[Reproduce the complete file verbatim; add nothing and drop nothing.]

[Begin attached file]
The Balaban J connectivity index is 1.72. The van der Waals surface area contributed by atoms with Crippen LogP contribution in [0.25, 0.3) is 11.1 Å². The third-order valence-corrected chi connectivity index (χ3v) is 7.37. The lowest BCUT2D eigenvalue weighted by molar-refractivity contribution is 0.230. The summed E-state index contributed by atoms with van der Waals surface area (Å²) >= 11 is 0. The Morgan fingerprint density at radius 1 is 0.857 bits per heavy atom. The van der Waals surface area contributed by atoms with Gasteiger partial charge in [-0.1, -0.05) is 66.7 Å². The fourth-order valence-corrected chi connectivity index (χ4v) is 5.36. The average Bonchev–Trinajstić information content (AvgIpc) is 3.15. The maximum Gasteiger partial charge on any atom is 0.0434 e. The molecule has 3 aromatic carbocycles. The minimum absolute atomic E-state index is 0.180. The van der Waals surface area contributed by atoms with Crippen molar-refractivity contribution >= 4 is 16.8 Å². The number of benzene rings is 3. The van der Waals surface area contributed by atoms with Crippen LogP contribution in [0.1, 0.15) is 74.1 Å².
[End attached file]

The Balaban J connectivity index is 1.72. The van der Waals surface area contributed by atoms with Crippen LogP contribution in [0.25, 0.3) is 11.1 Å². The third-order valence-corrected chi connectivity index (χ3v) is 7.37. The lowest BCUT2D eigenvalue weighted by molar-refractivity contribution is 0.230. The summed E-state index contributed by atoms with van der Waals surface area (Å²) >= 11 is 0. The Morgan fingerprint density at radius 1 is 0.857 bits per heavy atom. The van der Waals surface area contributed by atoms with Gasteiger partial charge in [-0.1, -0.05) is 66.7 Å². The fourth-order valence-corrected chi connectivity index (χ4v) is 5.36. The average Bonchev–Trinajstić information content (AvgIpc) is 3.15. The maximum Gasteiger partial charge on any atom is 0.0434 e. The molecule has 3 aromatic carbocycles. The minimum absolute atomic E-state index is 0.180. The van der Waals surface area contributed by atoms with Crippen molar-refractivity contribution >= 4 is 16.8 Å². The number of benzene rings is 3. The van der Waals surface area contributed by atoms with Crippen LogP contribution in [0.1, 0.15) is 74.1 Å².